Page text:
Dear Abby: Because of his poor health, I stay with husband who mistreated me

Caring for him feels like the right thing to do, but wife can’t forget how he used to neglect and disrespect her.

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DEAR ABBY: A year and a half ago, I separated from my husband because I was being neglected, disrespected and mistreated emotionally. During the separation, he had to have surgery and needed to be taken care of while he healed. I went back because, as his wife, I felt obligated to do the right thing.

I have tried to move forward and restore my marriage, but I still don’t feel loved or appreciated. In the back of my mind, I can’t forget the way he treated me in the past. I feel stuck because he isn’t working and doesn’t plan on working again. He says he’s not able to, but I believe he could do something that’s not strenuous. How do I find my happiness and still do the right thing? — CONFLICTED IN THE SOUTH

DEAR CONFLICTED: Have you told your husband how you feel — about everything? If you have and nothing has changed, make an appointment with a lawyer to find out what your obligations may be to a husband who is no longer self-supporting.

If he has no income, you may have to provide for him financially from now on. For some women, this might mean remaining unhappily married but living their own lives to the extent they can, and not relying on their spouse for emotional or any other support.

DEAR ABBY: I have to meet my fiance’s adult children. They are not happy he’s in a relationship since their mom’s death two years ago. I’m very nervous about it, and so is he. What do we do? — TAKING THE NEXT STEP

DEAR TAKING: You meet them, and do your best to relax and be friendly and open with them. Understand they are still grieving the loss of their beloved mother, and be prepared to do a lot of listening. Refrain from physical displays of affection with your fiance until they get to know you.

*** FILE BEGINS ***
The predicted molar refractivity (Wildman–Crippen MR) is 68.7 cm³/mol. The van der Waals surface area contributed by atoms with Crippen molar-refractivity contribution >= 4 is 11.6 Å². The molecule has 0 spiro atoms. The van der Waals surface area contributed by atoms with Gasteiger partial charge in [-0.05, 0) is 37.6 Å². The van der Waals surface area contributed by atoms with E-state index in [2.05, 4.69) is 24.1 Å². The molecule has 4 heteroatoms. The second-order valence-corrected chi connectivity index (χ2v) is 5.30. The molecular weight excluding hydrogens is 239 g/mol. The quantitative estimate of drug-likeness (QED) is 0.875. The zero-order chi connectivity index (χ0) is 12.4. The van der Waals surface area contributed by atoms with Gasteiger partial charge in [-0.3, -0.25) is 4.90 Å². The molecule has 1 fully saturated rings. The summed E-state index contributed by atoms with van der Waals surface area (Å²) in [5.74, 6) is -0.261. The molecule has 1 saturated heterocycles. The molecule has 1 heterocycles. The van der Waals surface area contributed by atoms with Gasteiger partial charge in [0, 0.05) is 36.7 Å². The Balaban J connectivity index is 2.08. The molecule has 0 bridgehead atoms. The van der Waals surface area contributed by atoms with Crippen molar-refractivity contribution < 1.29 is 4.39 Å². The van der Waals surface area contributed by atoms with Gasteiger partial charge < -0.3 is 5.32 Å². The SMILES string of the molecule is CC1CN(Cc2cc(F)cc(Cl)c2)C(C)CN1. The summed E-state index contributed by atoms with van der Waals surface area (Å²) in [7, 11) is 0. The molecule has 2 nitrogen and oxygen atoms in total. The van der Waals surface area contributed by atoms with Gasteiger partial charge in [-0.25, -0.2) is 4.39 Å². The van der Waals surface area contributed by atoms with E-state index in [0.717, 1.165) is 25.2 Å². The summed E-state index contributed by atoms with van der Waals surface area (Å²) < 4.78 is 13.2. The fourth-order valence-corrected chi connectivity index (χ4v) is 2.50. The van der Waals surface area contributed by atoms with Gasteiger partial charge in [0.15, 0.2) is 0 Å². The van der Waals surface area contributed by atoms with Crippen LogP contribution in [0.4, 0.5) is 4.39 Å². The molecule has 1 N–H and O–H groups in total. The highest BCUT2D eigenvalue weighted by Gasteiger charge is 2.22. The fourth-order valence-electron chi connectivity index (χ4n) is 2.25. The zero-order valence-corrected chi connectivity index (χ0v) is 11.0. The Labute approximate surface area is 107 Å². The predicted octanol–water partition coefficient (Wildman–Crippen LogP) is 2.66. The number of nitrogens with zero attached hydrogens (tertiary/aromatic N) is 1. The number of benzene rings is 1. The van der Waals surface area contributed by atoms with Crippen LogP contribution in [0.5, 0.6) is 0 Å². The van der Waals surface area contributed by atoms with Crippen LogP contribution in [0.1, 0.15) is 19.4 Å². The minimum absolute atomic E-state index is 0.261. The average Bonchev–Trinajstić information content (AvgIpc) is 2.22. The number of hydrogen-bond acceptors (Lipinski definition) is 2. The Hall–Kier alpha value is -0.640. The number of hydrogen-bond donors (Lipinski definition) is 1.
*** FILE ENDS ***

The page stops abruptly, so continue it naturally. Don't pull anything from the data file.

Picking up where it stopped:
If it becomes necessary, their father should be prepared to make clear to them that you two are going to be married and, while they do not have to “love” you, he expects them to treat you with courtesy, respect and kindness.

DEAR ABBY: Is it customary to give a house cleaner or cleaning service lunch or offer them food if they are doing an extensive cleaning job? I ask because my mother-in-law hired a cleaning crew. She watches my infant daughter during the day. She doesn’t cook or clean, although I pay her. Well, she gave the crew lunch. Mind you, she didn’t ask me if it was OK or if I wanted the leftovers for my own lunch. I wouldn’t mind, but I’m wondering if this is typical. — CLEANING CREW LUNCH

DEAR CLEANING CREW: Let me put it this way: It is intelligent and hospitable to offer lunch if you want a happy, energetic cleaning crew who look forward to coming back. The practice is NOT uncommon.

P.S. If there are leftovers you would like to have for lunch, take them with you before the housekeepers arrive.

Dear Abby is written by Abigail Van Buren, also known as Jeanne Phillips, and was founded by her mother, Pauline Phillips. Contact Dear Abby at www.DearAbby.com or P.O. Box 69440, Los Angeles, CA 90069.

To receive a collection of Abby’s most memorable — and most frequently requested — poems and essays, send your name and mailing address, plus check or money order for $8 (U.S. funds), to: Dear Abby — Keepers Booklet, P.O. Box 447, Mount Morris, IL 61054-0447. (Shipping and handling are included in the price.)

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